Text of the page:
You plan to apply a 25 gallon per acre treatment of herbicide to 20 miles of right-of-way, spraying 15 feet on both sides of the road. The prescription calls for 1 ½ gallons of 2,4-D ester per acre plus 3 ounces of Poly Control (drift retardant) per 100 gallons of spray solution. Calculate the gallons of 2,4-D, ounces of drift retardant, and the minimum gallons of water needed for the project.

  • 25 gpa
  • 20 mi
  • 15 ft both sides
  • 1.5 gal 2,4-D / ac
  • 3 liq oz Poly Control / 100 gal mix
  • 20 mi x 5,280 ft / mi x 2 x 15 ft 43,560 sq ft / ac = 72.7 ac
  • 72.7 ac x 1.5 gal / ac = 109 gal 2,4-D
  • 72.7 ac x 25 gal / ac = 1817.5 gal of mix – 109 gal 2,4-D = 1,708.5 gal water
  • 1817.5 gal x 3 liq oz / 100 gal = 54 liq oz Poly Control

R-O-W Problem #8

You are transporting 20 gallons of Garlon 4 to a road right-of-way spray site. The transport truck overturns and one 5 gallon can burst spilling into a pond containing Bluegill (fish). You measure the pond and it is 200 feet wide, 320 feet long, and an average of 6 feet deep. Would you expect a fish kill? Notes:1 cu. ft. water = 28.32 liters; 1 lb = 453.6 gms.

  • 5 gal Garlon 4 spilled into a
  • 200 ft. x 320 ft. pond with average depth of 6’
  • Bluegill 96 hr LC50 is 0.87 mg/L
  • 200 ft x 320 ft x 6 ft x 28.32 L /cu ft = 10,874,880 L
  • 8.33 lb / gal (water) x 1.08 (spec grav of G4) x 5 gal (G4) x 453.6 gm / lb x 1000 mg / gm = 20,389,300 mg in 5 gal G4
  • 20,389,200 mg / 10,874,880 L = 1.88 mg (G4) / L (pond water)
  • 1.88 mg/L > 0.87 mg/L – fish kill expected

R-O-W Problem #a

You are planning to treat a 12’ swath on each side of a road R-O-W for 6 miles. How many acres are to be treated? How much Krenite will you nee to treat the R-O-W with 2 gpa of Krenite?

  • 6 mi of R-O-W
  • 12 ft. each side of road
  • 2 gal Krenite / ac

How many sq. ft

12 ft. x 2 x 5280 ft. / mi x 6 mi = 760,320 sq ft

How many acres?

760,320 sq ft / 43,560 sq ft / ac = 17.45 ac

How much Krenite?

17.5 ac x 2 gal / ac = 35 gal


Aquatics Problem #1

A pond has a 20 surface acres and an average depth of 2 feet. How many acre feet of water does it contain?

  • 20 surface acres
  • Average 2 ft. deep
  • 20 ac x 2 ft = 40 ac ft

Aquatics Problem #2

Another pond is 100 feet long by 500 feet wide with an average depth of 4 feet. How many acre feet of water does it contain?

  • Pond: 100 ft. long x 500 ft. wide x 4 ft. average depth
  • 100 ft x 500 ft x 4 ft / 43560 cu ft / ac ft = 4.6 ac ft

Aquatics Problem #3

You plan to apply 30 pounds of a chemical per acre foot of water. The surface of the water body is 300 feet by 10 feet with an average depth of 10 feet. How many pounds of a 50% granule do you need?

  • 30 lb chemical / ac ft
  • Using a 50% granule
  • 300’ long x 10’ wide with average depth of 10’
  • 300 ft x 10 ft x 10 ft / 43,560 cu ft / ac ft = 0.689 ac ft
  • 0.689 ac ft x 30 lb / ac ft x 2 (or divide by 0.5) = (41.34 lbs) = 42 lbs

Aquatics Problem #4

Pro-Noxfish (Rotenone) is normally applied at the rate of 1 gallon per 2 acre feet being treated. How many gallons of Pro-Noxfish are required to treat a pond 420 ft by 105 ft with an average depth of 4 ft?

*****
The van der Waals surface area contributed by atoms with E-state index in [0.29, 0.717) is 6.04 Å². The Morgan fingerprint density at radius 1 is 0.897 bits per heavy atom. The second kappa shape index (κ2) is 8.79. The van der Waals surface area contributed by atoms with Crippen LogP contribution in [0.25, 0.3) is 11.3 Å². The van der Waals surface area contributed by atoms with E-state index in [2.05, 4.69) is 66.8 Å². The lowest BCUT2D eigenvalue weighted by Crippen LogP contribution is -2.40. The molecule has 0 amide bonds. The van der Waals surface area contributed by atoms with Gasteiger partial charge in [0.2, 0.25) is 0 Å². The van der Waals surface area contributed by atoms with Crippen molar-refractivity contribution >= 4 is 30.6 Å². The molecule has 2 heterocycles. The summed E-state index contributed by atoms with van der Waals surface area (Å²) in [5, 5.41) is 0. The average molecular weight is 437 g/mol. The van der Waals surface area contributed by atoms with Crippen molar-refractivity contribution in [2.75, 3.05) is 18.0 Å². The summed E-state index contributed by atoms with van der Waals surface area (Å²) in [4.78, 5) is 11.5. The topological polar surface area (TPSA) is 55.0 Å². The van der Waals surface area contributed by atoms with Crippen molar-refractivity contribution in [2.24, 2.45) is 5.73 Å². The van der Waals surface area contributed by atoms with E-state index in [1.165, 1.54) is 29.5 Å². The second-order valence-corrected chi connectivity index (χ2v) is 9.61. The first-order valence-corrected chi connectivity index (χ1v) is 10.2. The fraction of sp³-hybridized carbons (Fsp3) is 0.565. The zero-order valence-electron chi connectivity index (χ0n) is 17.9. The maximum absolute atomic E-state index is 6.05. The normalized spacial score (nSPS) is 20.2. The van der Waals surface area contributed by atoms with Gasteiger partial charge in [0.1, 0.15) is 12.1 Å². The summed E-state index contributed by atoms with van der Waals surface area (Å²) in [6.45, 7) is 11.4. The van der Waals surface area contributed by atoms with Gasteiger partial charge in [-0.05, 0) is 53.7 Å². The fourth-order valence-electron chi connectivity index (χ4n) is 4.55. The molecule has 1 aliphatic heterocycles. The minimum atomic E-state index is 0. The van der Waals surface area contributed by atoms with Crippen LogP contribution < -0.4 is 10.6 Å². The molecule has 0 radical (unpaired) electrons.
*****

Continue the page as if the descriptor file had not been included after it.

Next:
• 1 gal / 2 ac ft
  • 420 ft. long x 105 ft. wide by average 4 ft. deep
  • 420 ft x 105 ft x 4 ft / 43,560 cu ft / ac ft x 1 gal / 2 ac ft = 2 gal

Aquatics Problem #5

You are applying herbicide with a 30 foot spray boom at a rate of 50 feet per minute. If you apply 2 gallons per minute, how many gallons are applied per surface acre?

  • 30 ft spray boom

  • 50 ft / min

  • 2 gal / min

  • 30 ft x 50 ft / min / 43,560 sq ft / ac = 0.034 ac / min
  • 2 gal / min / 0.034 ac / min = 58 gpa

Aquatics Problem #6

Cutrine Plus liquid is labeled for the control of algae. A pond (10 surface acres x 4 ft deep) is treated. How much Cutrine Plus is needed to treat the pond at a rate of 0.4 ppm? [HINT: Check the label!]

  • 10 surface ac x 4 ft
  • Desired rate is 0.4 ppm
  • From the label – 4 ft deep requires 4.8 gal / surface ac
  • 4.8 gal / ac x 10 ac = 48 gal

Aquatics Problem #7

An applicator is planning to apply 0.3 ppm of a herbicide to one surface acre of a 2 acre pond averaging 4 feet deep. While the 10 gallon container of herbicide is being loaded into the boat the bottom ruptures, spilling the entire contents into the lake. The label indicates that 1 ppm in water may result in fish kill. The product contains 2 lbs a.i./gal and its toxicity is based entirely on the a.i. -- Cont’d.

Would you expect a fish kill in part of the pond, all of it, or none of it? What could have been done to prevent the accident? Notes: 1 cu ft of water = 62.4 lbs.

  • 10 gal spill
  • 2 lb a.i. / gal – toxicity based entirely on the a.i
  • 2 ac x 4 ft. deep
  • 1 ppm may result in fish kill
  • 2 ac x 4 ft x 43,560 sq ft / ac x 62.4 lbs / cu ft = 21,745,152 lb of water in lake
  • 2 lb (ai) x 1,000,000 /21,745,152 lb (water) = 0.92 ppm
  • 0.92 ppm < 1 ppm
  • There should not be a significant fish kill

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Last updated on Thursday, November 07, 2002 at 11:53 AM